Gender discrimination in the Armed Forces

Gender discrimination in the Armed Forces

The military of a country is often seen as the institution that embodies national pride. With a global rise of right-wing nationalism, the armed forces have been brought to the forefront as the sacrifices of soldiers are valorised in popular culture. Despite those within these forces often complaining of the futility of war, their tragic reality is that they have been reduced to pawns in geopolitical machinations that rarely have anything to do with the people on the ground. The whims and fancies of political leaders often dictate aggressive manoeuvers with nary a care for any potential loss of life. As an institution, the armed forces stand out in a world that increasingly values individual liberty and institutional accountability. In addition to a blatantly authoritarian structure in a largely democratic world, armies often stand as symbols of patriarchy, entrenched in the public consciousness over centuries. For all their apparent success in claims that it eliminates the class distinction between soldiers, armed forces have, thus far, failed any gender that is not cis male. 

 

However, let us first break down the myth of the erasure of class distinctions. In countries like the United States, the poor are far more likely to join the military in search of a sustainable livelihood, reasonable pay, and in some cases, cheaper college tuition. This is a problem that most are willing to ignore, and for far too long, gendered discrimination similarly fell on deaf ears. In fact, it was as late as 2013 that the US finally allowed women to take on combat roles. From both perspectives, this was seen as a positive move. The military could now avail of the talents of an erstwhile ignored half of the population while the women now had greater agency in terms of both choosing a career path and breaking the notion that only men are tough enough to be soldiers.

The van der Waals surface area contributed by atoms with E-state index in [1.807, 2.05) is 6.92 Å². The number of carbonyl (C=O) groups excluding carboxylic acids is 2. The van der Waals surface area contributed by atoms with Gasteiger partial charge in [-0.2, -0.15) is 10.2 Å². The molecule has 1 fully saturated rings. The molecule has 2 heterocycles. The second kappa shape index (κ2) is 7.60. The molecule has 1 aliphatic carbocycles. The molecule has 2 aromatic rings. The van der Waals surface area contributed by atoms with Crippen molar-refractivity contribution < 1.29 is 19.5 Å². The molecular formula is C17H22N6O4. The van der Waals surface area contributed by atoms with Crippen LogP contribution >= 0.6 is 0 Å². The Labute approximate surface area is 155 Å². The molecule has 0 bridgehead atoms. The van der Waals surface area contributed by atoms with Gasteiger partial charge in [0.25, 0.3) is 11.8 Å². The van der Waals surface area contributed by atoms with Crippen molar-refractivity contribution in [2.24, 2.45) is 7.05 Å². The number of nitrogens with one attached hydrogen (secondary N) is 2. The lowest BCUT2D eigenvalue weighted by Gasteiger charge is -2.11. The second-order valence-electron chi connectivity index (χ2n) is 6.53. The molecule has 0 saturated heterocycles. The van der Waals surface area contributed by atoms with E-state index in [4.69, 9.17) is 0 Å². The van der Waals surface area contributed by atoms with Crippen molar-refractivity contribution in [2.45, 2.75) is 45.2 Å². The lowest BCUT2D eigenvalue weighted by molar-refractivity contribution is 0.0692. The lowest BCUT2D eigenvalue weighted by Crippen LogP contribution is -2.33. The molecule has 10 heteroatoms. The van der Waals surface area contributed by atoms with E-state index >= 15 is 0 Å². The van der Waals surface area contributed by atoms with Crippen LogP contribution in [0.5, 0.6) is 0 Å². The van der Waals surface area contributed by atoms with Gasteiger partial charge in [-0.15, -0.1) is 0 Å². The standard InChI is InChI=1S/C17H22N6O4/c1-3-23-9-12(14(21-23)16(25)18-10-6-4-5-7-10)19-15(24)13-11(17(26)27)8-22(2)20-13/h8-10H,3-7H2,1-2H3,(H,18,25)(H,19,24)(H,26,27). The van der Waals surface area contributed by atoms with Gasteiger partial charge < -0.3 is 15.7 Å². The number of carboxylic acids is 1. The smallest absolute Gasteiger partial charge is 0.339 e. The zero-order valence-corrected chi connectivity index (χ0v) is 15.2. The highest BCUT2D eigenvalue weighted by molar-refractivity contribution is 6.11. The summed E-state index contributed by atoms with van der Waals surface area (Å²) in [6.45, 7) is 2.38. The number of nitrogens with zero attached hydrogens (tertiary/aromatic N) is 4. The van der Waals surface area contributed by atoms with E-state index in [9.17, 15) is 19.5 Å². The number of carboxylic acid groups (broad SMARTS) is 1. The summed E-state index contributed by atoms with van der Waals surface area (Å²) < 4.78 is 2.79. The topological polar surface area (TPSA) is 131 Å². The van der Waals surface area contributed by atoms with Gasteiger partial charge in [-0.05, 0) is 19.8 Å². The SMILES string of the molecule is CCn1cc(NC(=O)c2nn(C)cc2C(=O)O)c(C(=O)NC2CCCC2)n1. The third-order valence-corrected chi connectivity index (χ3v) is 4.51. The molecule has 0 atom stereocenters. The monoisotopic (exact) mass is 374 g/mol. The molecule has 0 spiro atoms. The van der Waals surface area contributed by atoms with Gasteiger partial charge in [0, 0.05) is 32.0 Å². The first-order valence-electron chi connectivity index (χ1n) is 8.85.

Martha Davis, women’s rights activist and professor of Law at Northeastern University, also provides a principled need for the army to make such a move. By definition, the military “as a volunteer force failing to engage the best people in the country in all operations where they are needed just because of their gender” is an unacceptable form of discrimination. The battle for equality in a largely toxic patriarchal structure is far from won. In an age of glorification of the armed forces, regulations that exacerbate exclusionary sentiments on grounds of gender and sexual orientation must not be tolerated. Across the world, efforts still need to be made to ensure that there are no barriers to entry to what is ostensibly a volunteer force.

 

Aryaman Sood

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Aryaman Sood

aryaman.sood_ug21@ashoka.edu.in

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